1977Edit

Harry Lander and Roger Gill, from the existing San Antonio Charros amateur club, decided to create a new minor league football league and attract local investors. Five other clubs from Houston, Fort Worth, Austin, Wichita Falls, and Oklahoma City joined the Charros to establish the AFA.[13]

The plan was to play two exhibition games, and then each team would play twelve regular-season games beginning on July 2. The players were promised 1% of each game's gate receipts.

After three games (including two preseason) where they failed to score any points, the Fort Worth Stars were forced out of the league, while the Houston franchise—which had failed to secure a home stadium, pay their league dues, or secure medical insurance for their players—folded mid-August.

Team W L T Pct. PF PA Notes
San Antonio Charros 8 0 0 1.000 329 81 Champions
Oklahoma City Warriors 4 3 0 .571 192 73
Austin Texans 4 4 0 .500 168 177
Wichita Falls Steelers 2 5 0 .285 74 162
Houston Seagulls 0 5 0 .000 38 183 Folded mid-season
Fort Worth Stars 0 1 0 - 0 77 Forced out of the league

The San Antonio Charros finished undefeated in the regular season and were declared league champions.

1978Edit

The AFA entered an agreement for a loose affiliation with the California Football League for the 1978 season, that both leagues will play their normal league schedules, and at the end of the season the champions of each league will play in the "King Kong Bowl" to determine the "national champion".[12][14][15]

Team W L T Pct. PF PA
Shreveport Steamer 9 1 0 .900 375 161
San Antonio Charros 6 4 0 .600 235 185
Houston Titans 6 4 0 .600 226 206
Oklahoma City Stampede 6 4 0 .600 263 185
Wichita Falls Roughnecks 2 8 0 .200 101 300
Austin Texans 1 9 0 .100 158 273

PlayoffsEdit

Semi-finals
September 2
American Bowl I
September 16
      
1 Shreveport 14
4 Oklahoma City 0
1 Shreveport 17*
2 San Antonio 14
2 San Antonio 25
3 Houston 7

* Indicates overtime victory.

King Kong Bowl
(September 30 at State Fair Stadium)
San Jose Tigers 32 vs. Shreveport Steamer 6

1979Edit

The league grow to nine teams and had plans to divide to Eastern and Western divisions, but after Tulsa Mustangs folded the remaining teams has gone from two divisions format to one, with the top four teams making the playoffs.[12][16]

Team W L T Pct. PF PA
Alabama Vulcans 13 5 0 .722 406 220
San Antonio Charros 10 4 0 .714 405 301
Carolina Chargers 12 5 0 .705 457 277
Jacksonville Firebirds 11 5 0 .687 497 277
Shreveport Steamer 9 7 0 .562 387 279
Mississippi Stars 5 11 0 .312 220 386
Kentucky Trackers 4 12 0 .250 342 544
Tulsa Mustangs 1 4 0 .250 39 120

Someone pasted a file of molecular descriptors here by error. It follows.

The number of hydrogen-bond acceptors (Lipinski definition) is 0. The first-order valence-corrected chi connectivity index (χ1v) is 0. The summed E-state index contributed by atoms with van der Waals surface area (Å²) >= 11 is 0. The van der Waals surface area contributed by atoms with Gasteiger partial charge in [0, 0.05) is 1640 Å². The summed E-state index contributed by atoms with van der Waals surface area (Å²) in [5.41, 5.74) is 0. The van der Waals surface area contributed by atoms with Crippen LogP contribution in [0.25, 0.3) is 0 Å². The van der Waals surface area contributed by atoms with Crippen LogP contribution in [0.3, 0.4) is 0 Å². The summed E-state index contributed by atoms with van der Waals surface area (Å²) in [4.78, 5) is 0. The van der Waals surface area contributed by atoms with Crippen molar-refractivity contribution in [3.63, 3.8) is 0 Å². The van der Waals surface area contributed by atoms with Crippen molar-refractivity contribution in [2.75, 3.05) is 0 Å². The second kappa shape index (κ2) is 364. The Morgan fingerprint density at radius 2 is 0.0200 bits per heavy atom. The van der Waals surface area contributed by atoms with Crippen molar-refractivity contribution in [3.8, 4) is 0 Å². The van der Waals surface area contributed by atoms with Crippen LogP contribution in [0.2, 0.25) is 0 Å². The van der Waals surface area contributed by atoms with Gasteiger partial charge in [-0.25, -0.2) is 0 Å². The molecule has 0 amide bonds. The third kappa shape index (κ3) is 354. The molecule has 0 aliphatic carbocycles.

Arkansas Champs 2 14 0 .125 138 503

PlayoffsEdit

Semi-finals
September 15
American Bowl II
September 29
      
1 Alabama 21
4 Jacksonville 28
4 Jacksonville 27
3 Carolina 7
2 San Antonio 21
3 Carolina 28

1980Edit

The AFA started the season with eight teams and split up to Eastern and Western divisions. The league revoked Kentucky Trackers license after several cases of misconduct with four remaining weeks in the regular season. The Trackers' remaining games was filled with semi-pro teams from the Atlantic Coast League and the Dixie League, but those games did not count in AFA standings.[12][17]

Eastern Division
Team W L T Pct. PF PA
Carolina Chargers 10 3 0 .769 315 231
West Virginia Rockets 9 4 0 .692 294 183
Jacksonville Firebirds 8 5 0 .615 306 225
Kentucky Trackers 0 13 0 .000 135 248
Western Division
Team W L T Pct. PF PA
Shreveport Steamer 9 1 0 .900 265 122
San Antonio Charros 6 4 0 .600 227 179
Austin Texans 4 6 0 .400 189 245
Fort Worth Wranglers 0 10 0 .000 85 307

PlayoffsEdit

Semi-finals
August 30
American Bowl III
September 7
      
1 Carolina 36
4 San Antonio 20
1 Carolina 18
3 West Virginia 42
2 Shreveport 17
3 West Virginia 21

1981Edit

Billy Kilmer was introduced as the first full-time commissioner of the American Football Association. Also, for the first time, the league expended behind southern United States, when they add the Chicago Fire.The Chargers players voted to walk out on the team four games into the season, while both Shreveport Steamer and Austin Texans folded before season end, resulting in Kilmer resignation before the American Bowl. He was replaced by AFA president Roger Gill.[12]

During the season a member of the Orlando Americans admits he impersonated former NFL guard Randy Johnson to make the team. He was discovered when he couldn't crack the starting lineup.[18]

Eastern Division
Team W L T Pct. PF PA
West Virginia Rockets 11 1 0 .916 307 144
Jacksonville Firebirds 8 4 0 .666 228 206
Virginia Hunters 7 5 0 .583 187 210
Orlando Americans 5 7 0 .416 229 202
Carolina Chargers 2 10 0 .166 102 117
Western Division
Team W L T Pct. PF PA
Chicago Fire 8 4 0 .666 311 223
San Antonio Charros 6 6 0 .500 276 297